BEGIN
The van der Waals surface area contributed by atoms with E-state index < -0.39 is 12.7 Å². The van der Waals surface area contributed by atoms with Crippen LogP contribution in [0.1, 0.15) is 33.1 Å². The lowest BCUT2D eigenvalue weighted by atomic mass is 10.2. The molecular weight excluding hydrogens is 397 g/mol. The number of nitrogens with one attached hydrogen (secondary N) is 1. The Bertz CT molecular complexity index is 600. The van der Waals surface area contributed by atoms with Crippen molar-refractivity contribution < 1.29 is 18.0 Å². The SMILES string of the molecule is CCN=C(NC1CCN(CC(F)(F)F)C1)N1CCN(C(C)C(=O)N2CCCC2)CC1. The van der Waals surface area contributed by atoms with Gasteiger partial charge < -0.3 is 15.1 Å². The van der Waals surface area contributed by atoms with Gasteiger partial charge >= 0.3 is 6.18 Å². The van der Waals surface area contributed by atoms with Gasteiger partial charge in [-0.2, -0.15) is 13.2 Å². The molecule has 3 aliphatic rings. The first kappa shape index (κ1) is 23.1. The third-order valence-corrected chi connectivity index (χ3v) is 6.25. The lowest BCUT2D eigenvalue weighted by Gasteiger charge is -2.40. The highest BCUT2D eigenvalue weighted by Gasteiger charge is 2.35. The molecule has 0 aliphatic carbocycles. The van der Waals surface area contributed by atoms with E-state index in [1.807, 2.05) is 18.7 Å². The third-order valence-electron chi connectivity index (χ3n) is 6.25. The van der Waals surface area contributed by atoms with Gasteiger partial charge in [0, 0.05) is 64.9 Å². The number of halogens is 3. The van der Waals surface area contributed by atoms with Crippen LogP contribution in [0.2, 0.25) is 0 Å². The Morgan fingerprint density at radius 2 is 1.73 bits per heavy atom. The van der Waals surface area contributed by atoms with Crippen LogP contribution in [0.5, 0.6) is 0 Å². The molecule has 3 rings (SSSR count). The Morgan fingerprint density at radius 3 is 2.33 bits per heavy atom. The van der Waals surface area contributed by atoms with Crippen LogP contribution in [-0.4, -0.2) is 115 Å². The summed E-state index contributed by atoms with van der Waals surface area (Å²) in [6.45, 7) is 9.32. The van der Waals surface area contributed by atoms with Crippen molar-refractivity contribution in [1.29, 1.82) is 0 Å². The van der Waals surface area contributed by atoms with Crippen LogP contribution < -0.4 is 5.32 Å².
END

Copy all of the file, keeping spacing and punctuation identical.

The van der Waals surface area contributed by atoms with E-state index < -0.39 is 12.7 Å². The van der Waals surface area contributed by atoms with Crippen LogP contribution in [0.1, 0.15) is 33.1 Å². The lowest BCUT2D eigenvalue weighted by atomic mass is 10.2. The molecular weight excluding hydrogens is 397 g/mol. The number of nitrogens with one attached hydrogen (secondary N) is 1. The Bertz CT molecular complexity index is 600. The van der Waals surface area contributed by atoms with Crippen molar-refractivity contribution < 1.29 is 18.0 Å². The SMILES string of the molecule is CCN=C(NC1CCN(CC(F)(F)F)C1)N1CCN(C(C)C(=O)N2CCCC2)CC1. The van der Waals surface area contributed by atoms with Gasteiger partial charge < -0.3 is 15.1 Å². The van der Waals surface area contributed by atoms with Gasteiger partial charge >= 0.3 is 6.18 Å². The van der Waals surface area contributed by atoms with Gasteiger partial charge in [-0.2, -0.15) is 13.2 Å². The molecule has 3 aliphatic rings. The first kappa shape index (κ1) is 23.1. The third-order valence-corrected chi connectivity index (χ3v) is 6.25. The lowest BCUT2D eigenvalue weighted by Gasteiger charge is -2.40. The highest BCUT2D eigenvalue weighted by Gasteiger charge is 2.35. The molecule has 0 aliphatic carbocycles. The van der Waals surface area contributed by atoms with E-state index in [1.807, 2.05) is 18.7 Å². The third-order valence-electron chi connectivity index (χ3n) is 6.25. The van der Waals surface area contributed by atoms with Gasteiger partial charge in [0, 0.05) is 64.9 Å². The number of halogens is 3. The van der Waals surface area contributed by atoms with Crippen LogP contribution in [0.2, 0.25) is 0 Å². The Morgan fingerprint density at radius 2 is 1.73 bits per heavy atom. The van der Waals surface area contributed by atoms with Crippen LogP contribution in [0.5, 0.6) is 0 Å². The molecule has 3 rings (SSSR count). The Morgan fingerprint density at radius 3 is 2.33 bits per heavy atom. The van der Waals surface area contributed by atoms with Crippen LogP contribution in [-0.4, -0.2) is 115 Å². The summed E-state index contributed by atoms with van der Waals surface area (Å²) in [6.45, 7) is 9.32. The van der Waals surface area contributed by atoms with Crippen molar-refractivity contribution in [1.29, 1.82) is 0 Å². The van der Waals surface area contributed by atoms with Crippen LogP contribution < -0.4 is 5.32 Å².